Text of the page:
An 11-year-old assault victim was forced to have a C-section in Argentina, rights group says
A pregnant 11-year-old girl in Argentina was forced to have a cesarean section after she and her family had been requesting an abortion for weeks, a human rights group said.
Last month, the girl and her mother asked medics in the northern province of Tucumán for an abortion after confirming that she was pregnant, local rights group ANDHES said.
The group said the girl’s pregnancy continued for weeks before local authorities approved the procedure. A judge consulting on the case said this week that the girl could receive an abortion, TN reported.
But local health officials said the girl’s mother initially indicated she would take care of the baby after birth and only made an official request for an abortion this week.
The health department found a doctor who would do the procedure, but he determined an abortion could potentially risk her life because she was 23 weeks’ pregnant.
An abortion “would subject her to a new torture,” José Gijena, the physician who tended to the girl, told CNN en Español. Gijena had to perform a micro C-section.
The girl’s baby is hospitalized but has a low chance of survival, TN reported.
Rossana Chahla, the health minister of Tucumán, said the abortion had only been requested Monday, state-run news agency Télam reported.
“I want to tell you and inform you that the health care system never obstructed, nor delayed the abortion,” Chahla told reporters.
In the past weeks, health officials also questioned whether the girl’s mother could request her daughter’s abortion, since she lived with her grandmother and asked a family court to weigh in, TN reported.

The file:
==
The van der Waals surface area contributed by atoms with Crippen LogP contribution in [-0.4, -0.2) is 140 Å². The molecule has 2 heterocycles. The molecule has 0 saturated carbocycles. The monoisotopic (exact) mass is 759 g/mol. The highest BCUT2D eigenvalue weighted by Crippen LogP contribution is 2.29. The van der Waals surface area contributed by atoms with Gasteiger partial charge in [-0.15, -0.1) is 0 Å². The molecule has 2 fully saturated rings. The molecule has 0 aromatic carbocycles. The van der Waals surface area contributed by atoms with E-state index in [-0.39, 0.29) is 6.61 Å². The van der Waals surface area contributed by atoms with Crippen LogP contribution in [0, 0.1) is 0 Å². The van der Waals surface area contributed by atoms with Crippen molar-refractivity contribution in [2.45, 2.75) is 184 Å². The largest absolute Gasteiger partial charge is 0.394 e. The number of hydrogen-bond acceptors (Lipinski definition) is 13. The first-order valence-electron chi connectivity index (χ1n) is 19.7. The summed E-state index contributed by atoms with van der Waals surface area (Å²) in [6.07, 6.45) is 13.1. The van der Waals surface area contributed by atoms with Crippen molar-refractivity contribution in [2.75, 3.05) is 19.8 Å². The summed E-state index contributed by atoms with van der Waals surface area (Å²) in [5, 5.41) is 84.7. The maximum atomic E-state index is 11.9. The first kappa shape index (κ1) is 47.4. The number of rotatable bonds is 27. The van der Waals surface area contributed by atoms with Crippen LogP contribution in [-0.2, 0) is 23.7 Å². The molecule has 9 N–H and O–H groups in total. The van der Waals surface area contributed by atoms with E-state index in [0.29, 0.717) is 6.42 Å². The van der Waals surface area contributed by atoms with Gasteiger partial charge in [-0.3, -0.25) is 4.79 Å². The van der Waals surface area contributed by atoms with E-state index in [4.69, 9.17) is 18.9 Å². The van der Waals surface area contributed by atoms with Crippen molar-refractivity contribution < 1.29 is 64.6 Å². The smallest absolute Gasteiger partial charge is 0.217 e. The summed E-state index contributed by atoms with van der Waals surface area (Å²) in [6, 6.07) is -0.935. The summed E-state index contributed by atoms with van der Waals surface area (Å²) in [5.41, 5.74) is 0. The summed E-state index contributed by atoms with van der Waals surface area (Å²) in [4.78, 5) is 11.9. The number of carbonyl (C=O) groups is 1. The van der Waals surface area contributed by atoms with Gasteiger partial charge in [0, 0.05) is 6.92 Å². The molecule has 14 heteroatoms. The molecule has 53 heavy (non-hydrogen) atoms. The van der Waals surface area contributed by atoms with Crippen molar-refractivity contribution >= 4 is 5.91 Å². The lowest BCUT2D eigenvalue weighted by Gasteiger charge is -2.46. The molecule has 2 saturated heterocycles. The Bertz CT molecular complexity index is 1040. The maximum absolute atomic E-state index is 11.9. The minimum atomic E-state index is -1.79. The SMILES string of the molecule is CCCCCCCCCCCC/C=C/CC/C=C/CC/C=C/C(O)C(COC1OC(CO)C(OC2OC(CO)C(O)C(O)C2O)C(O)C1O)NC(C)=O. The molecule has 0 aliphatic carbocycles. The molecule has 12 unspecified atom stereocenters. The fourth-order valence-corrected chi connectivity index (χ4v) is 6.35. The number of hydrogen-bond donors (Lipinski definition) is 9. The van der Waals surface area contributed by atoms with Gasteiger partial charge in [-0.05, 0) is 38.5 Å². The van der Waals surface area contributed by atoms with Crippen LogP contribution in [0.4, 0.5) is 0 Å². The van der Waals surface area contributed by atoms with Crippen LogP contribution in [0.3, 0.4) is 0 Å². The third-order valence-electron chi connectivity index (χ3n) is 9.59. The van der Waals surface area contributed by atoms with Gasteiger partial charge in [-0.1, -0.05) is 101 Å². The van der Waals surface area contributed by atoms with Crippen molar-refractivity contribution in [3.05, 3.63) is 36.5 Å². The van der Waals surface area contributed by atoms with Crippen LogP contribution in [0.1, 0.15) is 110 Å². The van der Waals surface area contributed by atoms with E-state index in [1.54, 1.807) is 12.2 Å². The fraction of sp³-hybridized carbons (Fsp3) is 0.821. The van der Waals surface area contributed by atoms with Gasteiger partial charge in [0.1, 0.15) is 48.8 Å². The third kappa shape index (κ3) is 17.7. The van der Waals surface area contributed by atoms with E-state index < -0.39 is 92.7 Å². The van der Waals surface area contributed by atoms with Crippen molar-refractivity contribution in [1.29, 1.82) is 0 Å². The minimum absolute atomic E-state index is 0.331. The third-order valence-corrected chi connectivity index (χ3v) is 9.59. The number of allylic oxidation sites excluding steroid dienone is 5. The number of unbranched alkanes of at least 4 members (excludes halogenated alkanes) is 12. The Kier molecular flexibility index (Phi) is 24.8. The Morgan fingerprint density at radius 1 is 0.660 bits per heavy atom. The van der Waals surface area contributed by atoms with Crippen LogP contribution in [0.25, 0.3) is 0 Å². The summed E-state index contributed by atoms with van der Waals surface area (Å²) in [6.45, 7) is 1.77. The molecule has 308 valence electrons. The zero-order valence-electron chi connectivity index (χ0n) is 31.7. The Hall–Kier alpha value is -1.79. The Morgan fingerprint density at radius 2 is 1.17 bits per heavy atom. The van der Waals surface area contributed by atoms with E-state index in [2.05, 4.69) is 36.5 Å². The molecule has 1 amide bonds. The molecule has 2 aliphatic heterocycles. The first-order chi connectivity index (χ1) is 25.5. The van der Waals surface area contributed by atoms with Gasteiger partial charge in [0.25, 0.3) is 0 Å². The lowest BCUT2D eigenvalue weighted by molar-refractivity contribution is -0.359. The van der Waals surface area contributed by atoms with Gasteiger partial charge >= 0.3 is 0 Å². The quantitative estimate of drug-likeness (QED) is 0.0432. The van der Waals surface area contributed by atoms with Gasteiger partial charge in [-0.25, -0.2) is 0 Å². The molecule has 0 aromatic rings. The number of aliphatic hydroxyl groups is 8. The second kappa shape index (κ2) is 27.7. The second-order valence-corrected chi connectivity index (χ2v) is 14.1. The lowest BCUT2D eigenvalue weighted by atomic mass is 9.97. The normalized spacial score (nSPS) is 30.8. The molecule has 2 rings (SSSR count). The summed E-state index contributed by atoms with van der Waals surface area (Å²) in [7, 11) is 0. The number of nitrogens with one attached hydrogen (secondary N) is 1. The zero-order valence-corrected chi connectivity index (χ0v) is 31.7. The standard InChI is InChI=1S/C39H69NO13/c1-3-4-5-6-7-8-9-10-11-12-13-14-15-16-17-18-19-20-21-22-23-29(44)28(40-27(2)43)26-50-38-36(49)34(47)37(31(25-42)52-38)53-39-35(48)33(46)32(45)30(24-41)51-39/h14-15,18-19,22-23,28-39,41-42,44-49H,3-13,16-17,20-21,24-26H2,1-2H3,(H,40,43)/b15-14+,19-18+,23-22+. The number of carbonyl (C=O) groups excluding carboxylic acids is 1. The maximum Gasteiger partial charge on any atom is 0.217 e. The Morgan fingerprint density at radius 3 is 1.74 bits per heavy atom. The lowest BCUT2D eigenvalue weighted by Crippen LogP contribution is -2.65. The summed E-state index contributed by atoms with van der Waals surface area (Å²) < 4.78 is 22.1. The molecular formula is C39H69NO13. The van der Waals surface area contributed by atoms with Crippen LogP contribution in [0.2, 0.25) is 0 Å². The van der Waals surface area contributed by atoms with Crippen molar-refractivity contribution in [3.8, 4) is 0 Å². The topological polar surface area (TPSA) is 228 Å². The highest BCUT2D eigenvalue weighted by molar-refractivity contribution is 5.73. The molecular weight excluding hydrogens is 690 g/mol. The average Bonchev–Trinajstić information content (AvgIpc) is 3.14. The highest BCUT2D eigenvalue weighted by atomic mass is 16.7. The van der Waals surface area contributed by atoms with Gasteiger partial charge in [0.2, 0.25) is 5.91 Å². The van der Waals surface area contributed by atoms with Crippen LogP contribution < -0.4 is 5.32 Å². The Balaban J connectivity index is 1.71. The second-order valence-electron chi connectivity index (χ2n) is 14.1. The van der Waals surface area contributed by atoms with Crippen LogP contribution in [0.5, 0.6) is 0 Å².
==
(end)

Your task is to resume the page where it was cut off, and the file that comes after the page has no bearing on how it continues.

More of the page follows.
Abortion is illegal in Argentina, but current laws allow the procedure in cases of rape or when the mother’s health is at risk. Women who otherwise get abortions can be imprisoned for as long as four years.
The girl had been sexually assaulted by her grandmother’s partner, Télam reported.
After the judge granted permission for the girl’s abortion Tuesday, she was supposed to undergo the procedure at Eva Perón Hospital. But the medical staff there refused to perform the abortion, exercising its right to conscientious objection of the procedure.
Abortion rights activists in Argentina have said that even legal abortions are difficult to obtain because physicians are often hesitant to perform them.
Fernanda Marchese, executive director of ANDHES, criticized authorities for the delay in the approval of the abortion. She said it violated the girl’s rights.
“We should have never gotten here,” Marchese said. “The law is clear in that sense.”
The girl’s case has sparked outrage among human rights groups and abortion rights activists in Argentina.
In a statement, the country’s National Campaign for the Right to Legal, Safe and Free Abortion said that forcing girls to go through a pregnancy and give birth was torture.
Amnesty International condemned the lack of action by health officials to end the girl’s pregnancy.
“The unwarranted delay to a legal abortion violated the girl’s right to health, her autonomy, privacy and intimacy, revictimizing her,” the group’s Argentina office tweeted.
Abortion has been at the center of a contentious debate in the Latin American country for years. Argentina’s Supreme Court decriminalized abortions in cases of rape in 2012. Last year, thousands of people flooded the streets as lawmakers debated legislation that would legalize elective abortion in the first 14 weeks of pregnancy. The bill was rejected by a narrow margin.
Only three countries in Latin America — — have broadly legalized abortion, according to the Guttmacher Institute, a think tank focused on reproductive rights.